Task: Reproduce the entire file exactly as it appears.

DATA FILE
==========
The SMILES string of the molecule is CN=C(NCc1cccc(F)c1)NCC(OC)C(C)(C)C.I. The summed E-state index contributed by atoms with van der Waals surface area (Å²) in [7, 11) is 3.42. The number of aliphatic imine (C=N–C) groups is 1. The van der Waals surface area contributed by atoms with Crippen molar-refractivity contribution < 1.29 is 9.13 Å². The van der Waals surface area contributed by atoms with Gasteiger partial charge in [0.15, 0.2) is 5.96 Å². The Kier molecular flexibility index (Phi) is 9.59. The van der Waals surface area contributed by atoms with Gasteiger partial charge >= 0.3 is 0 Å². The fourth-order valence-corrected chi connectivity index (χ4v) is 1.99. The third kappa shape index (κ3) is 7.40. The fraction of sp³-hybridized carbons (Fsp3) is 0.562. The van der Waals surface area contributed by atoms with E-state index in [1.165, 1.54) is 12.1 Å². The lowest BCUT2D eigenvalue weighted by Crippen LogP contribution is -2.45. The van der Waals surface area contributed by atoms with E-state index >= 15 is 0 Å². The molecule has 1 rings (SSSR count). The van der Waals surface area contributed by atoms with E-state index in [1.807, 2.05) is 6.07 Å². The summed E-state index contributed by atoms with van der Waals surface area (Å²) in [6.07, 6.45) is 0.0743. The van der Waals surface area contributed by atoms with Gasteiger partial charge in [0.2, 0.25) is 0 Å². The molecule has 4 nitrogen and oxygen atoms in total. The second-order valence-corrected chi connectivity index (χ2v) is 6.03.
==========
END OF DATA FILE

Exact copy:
The SMILES string of the molecule is CN=C(NCc1cccc(F)c1)NCC(OC)C(C)(C)C.I. The summed E-state index contributed by atoms with van der Waals surface area (Å²) in [7, 11) is 3.42. The number of aliphatic imine (C=N–C) groups is 1. The van der Waals surface area contributed by atoms with Crippen molar-refractivity contribution < 1.29 is 9.13 Å². The van der Waals surface area contributed by atoms with Gasteiger partial charge in [0.15, 0.2) is 5.96 Å². The Kier molecular flexibility index (Phi) is 9.59. The van der Waals surface area contributed by atoms with Gasteiger partial charge >= 0.3 is 0 Å². The fourth-order valence-corrected chi connectivity index (χ4v) is 1.99. The third kappa shape index (κ3) is 7.40. The fraction of sp³-hybridized carbons (Fsp3) is 0.562. The van der Waals surface area contributed by atoms with E-state index in [1.165, 1.54) is 12.1 Å². The lowest BCUT2D eigenvalue weighted by Crippen LogP contribution is -2.45. The van der Waals surface area contributed by atoms with E-state index >= 15 is 0 Å². The molecule has 1 rings (SSSR count). The van der Waals surface area contributed by atoms with E-state index in [1.807, 2.05) is 6.07 Å². The summed E-state index contributed by atoms with van der Waals surface area (Å²) in [6.07, 6.45) is 0.0743. The van der Waals surface area contributed by atoms with Gasteiger partial charge in [0.2, 0.25) is 0 Å². The molecule has 4 nitrogen and oxygen atoms in total. The second-order valence-corrected chi connectivity index (χ2v) is 6.03.